18 Environment and energy policy in Germany and the EU Die nukleare Talfahrt/Deutschland wird erneuerbar
19 Concluding session: German domestic politics – towards European domestic politics? Sturm, Roland: Das europäisierte deutsche Regierungssystem
  FINAL EXAM  

 

Required readings: 
  • Thränhardt, Dieter: Bundesrepublik Deutschland - Geschichte und Perspektive, Bonn, bpb, 2009.
  • Pötzsch, Horst: Die Deutsche Demokratie. 5., überarbeitete und aktualisierte Auflage, Bonn, bpb, 2009, pp. 105-109.
  • Korte, Karl-Rudolf: Wahlen zum Deutschen Bundestag, in: Wahlen in Deutschland, Bonn, 2013, pp. 50-74.
  • Brunold, Andreas: Politische Partizipation am Beispiel „Stuttgart 21“, in: Politische Partizipation in Europa, Deutschland & Europa, Nr. 62, LpB, 2011, pp. 46-53.
  • Müller-Brandeck-Bocquet, Gisela: Deutschland - Europas einzige Führungsmacht? In: Deutsche Außenpolitik, APuZ, Nr. 10, 2012, pp. 16-22.
  • Lösche, Peter: Verkannte Größe – Parteien in staatlichen Institutionen, in: Parteiensystem der Bundesrepublik Deutschland, Informationen zur politischen Bildung, Nr. 292, 2013, pp. 32-36.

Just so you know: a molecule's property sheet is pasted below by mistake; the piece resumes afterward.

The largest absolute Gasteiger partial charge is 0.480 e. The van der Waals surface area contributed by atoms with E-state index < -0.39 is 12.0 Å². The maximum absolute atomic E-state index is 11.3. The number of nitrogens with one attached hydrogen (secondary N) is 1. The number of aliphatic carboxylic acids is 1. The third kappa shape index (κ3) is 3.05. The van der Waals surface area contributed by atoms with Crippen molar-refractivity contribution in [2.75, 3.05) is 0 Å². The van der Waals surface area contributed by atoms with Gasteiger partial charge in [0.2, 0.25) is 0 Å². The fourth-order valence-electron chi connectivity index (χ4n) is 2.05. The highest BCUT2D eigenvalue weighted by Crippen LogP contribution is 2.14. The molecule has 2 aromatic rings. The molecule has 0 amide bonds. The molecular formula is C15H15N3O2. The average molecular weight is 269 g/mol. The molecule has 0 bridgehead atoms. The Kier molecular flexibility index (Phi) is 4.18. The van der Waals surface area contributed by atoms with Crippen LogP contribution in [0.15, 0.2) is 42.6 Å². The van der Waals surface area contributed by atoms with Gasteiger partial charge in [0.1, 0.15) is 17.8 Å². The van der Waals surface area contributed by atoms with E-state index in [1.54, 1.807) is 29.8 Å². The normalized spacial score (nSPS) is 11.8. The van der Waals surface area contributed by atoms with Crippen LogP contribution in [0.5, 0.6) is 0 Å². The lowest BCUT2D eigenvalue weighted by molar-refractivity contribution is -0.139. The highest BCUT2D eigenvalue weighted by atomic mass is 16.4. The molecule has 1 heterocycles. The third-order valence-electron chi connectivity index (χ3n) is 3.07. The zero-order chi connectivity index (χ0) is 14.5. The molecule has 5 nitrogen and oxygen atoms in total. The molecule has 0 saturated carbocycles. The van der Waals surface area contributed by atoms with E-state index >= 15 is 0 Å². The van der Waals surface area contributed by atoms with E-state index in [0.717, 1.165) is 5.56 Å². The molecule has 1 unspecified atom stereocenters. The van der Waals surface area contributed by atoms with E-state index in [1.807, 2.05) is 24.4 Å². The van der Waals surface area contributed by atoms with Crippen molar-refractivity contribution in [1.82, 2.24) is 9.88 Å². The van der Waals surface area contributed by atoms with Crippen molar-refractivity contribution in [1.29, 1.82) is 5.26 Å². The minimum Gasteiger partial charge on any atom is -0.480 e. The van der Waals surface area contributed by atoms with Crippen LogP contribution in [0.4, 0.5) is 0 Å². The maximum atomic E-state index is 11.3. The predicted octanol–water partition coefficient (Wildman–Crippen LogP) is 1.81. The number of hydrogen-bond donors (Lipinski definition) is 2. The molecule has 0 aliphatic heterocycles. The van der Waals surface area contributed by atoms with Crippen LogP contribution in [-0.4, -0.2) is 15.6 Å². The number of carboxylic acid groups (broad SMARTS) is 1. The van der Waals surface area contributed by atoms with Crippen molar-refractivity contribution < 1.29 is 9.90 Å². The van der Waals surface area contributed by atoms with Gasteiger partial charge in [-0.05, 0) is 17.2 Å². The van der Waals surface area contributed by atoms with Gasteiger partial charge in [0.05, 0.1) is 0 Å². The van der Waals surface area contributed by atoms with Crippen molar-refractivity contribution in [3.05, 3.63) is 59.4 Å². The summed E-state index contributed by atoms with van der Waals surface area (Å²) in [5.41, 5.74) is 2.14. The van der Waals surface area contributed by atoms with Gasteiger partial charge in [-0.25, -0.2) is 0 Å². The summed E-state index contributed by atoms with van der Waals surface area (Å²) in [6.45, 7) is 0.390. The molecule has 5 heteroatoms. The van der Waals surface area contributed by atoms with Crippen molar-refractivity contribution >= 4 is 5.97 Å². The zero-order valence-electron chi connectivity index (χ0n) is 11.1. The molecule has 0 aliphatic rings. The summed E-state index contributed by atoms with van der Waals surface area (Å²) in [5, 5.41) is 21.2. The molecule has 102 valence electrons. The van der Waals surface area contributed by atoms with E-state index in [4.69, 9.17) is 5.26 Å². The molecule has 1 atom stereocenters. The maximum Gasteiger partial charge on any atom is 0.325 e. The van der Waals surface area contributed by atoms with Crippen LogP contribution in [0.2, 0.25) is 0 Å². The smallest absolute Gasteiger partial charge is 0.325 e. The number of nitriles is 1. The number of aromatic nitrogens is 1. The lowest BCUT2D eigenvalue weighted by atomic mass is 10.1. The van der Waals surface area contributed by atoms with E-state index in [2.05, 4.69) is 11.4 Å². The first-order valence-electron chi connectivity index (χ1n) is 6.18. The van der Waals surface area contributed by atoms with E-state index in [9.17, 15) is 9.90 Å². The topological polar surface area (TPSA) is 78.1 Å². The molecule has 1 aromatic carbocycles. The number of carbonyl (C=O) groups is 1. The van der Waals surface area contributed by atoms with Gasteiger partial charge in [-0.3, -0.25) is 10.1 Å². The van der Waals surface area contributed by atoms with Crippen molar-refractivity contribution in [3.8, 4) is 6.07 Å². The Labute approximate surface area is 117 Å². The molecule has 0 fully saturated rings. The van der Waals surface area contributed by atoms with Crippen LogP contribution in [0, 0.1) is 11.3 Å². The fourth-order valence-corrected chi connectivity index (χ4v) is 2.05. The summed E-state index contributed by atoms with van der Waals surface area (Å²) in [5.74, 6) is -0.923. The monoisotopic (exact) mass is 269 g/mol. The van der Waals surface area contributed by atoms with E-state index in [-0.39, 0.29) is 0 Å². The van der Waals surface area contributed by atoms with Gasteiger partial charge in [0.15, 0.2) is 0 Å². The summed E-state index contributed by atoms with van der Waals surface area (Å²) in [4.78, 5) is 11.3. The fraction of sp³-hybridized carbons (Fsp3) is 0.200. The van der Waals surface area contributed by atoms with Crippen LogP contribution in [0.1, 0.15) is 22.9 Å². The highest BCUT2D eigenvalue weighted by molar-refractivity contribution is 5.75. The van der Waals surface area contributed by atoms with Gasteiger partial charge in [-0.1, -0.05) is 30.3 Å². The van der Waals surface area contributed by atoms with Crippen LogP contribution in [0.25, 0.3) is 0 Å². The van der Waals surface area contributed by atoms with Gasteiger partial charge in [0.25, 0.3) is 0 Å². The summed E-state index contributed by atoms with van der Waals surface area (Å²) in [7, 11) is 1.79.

• Holtmann, Everhard: Strukturmuster der Gegenwart – ein „fluides“ Fünfparteiensystem, in: Der Parteienstaat in Deutschland. Erklärungen, Entwicklungen, Erscheinungsbilder, Bonn, bpb,  pp.  129-131.
  • Griessinger, Andreas: Mehr Demokratie? Zivilgesellschaftliche Bewegungen in Deutschland und Europa von 1945-1990, in: Bürgerbeteiligung in Deutschland und Europa,  LpB, Nr. 65, 2013, pp. 34-39.
  • Wehling, Hans-Georg: Rahmen kommunalpolitischen Handelns, in: Kommunalpolitik, Informationen zur politischen Bildung, Nr. 242, 2006, pp. 4-6.
  • Schäfer, Axel: Mehr als Lissabon: Europa und Kommunen, in: Die Monatszeitschrift für Kommunalpolitik (DEMO), 08.05.2008.
  • Berger, Johannes: Die wirtschaftliche Entwicklung der Bundesrepublik Deutschland, Bonn, bpb, 2012.
  • Artus , Patrick: Deutsche Wirtschaftspolitik: ein Problem für Europa?, in: WISO direkt, Bonn, Friedrich-Ebert-Stiftung, 2010.
  • Bendel, Bendel: Einwanderungspolitik in der EU – Kooperation und gemeinsame Gesetzgebung, in: Migration in Europa, Deutschland & Europa, Nr. 60, LpB, 2010 pp.26-29.
  • Die nukleare Talfahrt/Deutschland wird erneuerbar, In: Tschernobyl, Magazin zur Atompolitik, Ed. Bundesministerium für Umwelt, Naturschutz und Reaktorsicherheit, Berlin, 2006, pp. 6-7/8-9.
  • Sturm, Roland: Das europäisierte deutsche Regierungssystem, In: Klemens H. Schrenk; Markus Soldner (Hrsg.): Analyse demokratischer Regierungssysteme, Wiesbaden, 2010,  pp. 185-199